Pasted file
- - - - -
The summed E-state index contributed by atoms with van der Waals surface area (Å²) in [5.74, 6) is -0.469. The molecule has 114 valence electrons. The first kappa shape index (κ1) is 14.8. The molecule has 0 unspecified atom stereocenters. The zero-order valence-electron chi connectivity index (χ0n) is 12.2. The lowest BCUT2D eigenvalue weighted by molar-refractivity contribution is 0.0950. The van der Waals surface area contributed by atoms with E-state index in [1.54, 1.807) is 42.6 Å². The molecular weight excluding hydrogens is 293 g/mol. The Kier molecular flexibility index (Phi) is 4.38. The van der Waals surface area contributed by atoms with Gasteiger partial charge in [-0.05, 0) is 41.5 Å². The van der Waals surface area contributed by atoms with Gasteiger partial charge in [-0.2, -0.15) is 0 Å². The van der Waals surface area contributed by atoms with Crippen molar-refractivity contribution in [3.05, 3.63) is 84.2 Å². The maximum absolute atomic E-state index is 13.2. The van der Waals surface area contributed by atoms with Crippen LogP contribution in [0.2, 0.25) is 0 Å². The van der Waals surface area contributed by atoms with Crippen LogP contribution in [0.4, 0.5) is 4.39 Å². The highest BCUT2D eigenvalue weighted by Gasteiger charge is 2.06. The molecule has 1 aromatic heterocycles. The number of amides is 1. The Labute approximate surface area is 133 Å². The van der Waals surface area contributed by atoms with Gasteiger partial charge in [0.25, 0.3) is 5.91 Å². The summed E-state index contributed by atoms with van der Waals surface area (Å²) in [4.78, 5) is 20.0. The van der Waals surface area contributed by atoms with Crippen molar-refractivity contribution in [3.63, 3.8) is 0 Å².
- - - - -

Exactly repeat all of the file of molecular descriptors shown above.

The summed E-state index contributed by atoms with van der Waals surface area (Å²) in [5.74, 6) is -0.469. The molecule has 114 valence electrons. The first kappa shape index (κ1) is 14.8. The molecule has 0 unspecified atom stereocenters. The zero-order valence-electron chi connectivity index (χ0n) is 12.2. The lowest BCUT2D eigenvalue weighted by molar-refractivity contribution is 0.0950. The van der Waals surface area contributed by atoms with E-state index in [1.54, 1.807) is 42.6 Å². The molecular weight excluding hydrogens is 293 g/mol. The Kier molecular flexibility index (Phi) is 4.38. The van der Waals surface area contributed by atoms with Gasteiger partial charge in [-0.05, 0) is 41.5 Å². The van der Waals surface area contributed by atoms with Gasteiger partial charge in [-0.2, -0.15) is 0 Å². The van der Waals surface area contributed by atoms with Crippen molar-refractivity contribution in [3.05, 3.63) is 84.2 Å². The maximum absolute atomic E-state index is 13.2. The van der Waals surface area contributed by atoms with Crippen LogP contribution in [0.2, 0.25) is 0 Å². The van der Waals surface area contributed by atoms with Crippen LogP contribution in [0.4, 0.5) is 4.39 Å². The highest BCUT2D eigenvalue weighted by Gasteiger charge is 2.06. The molecule has 1 aromatic heterocycles. The number of amides is 1. The Labute approximate surface area is 133 Å². The van der Waals surface area contributed by atoms with Gasteiger partial charge in [0.25, 0.3) is 5.91 Å². The summed E-state index contributed by atoms with van der Waals surface area (Å²) in [4.78, 5) is 20.0. The van der Waals surface area contributed by atoms with Crippen molar-refractivity contribution in [3.63, 3.8) is 0 Å².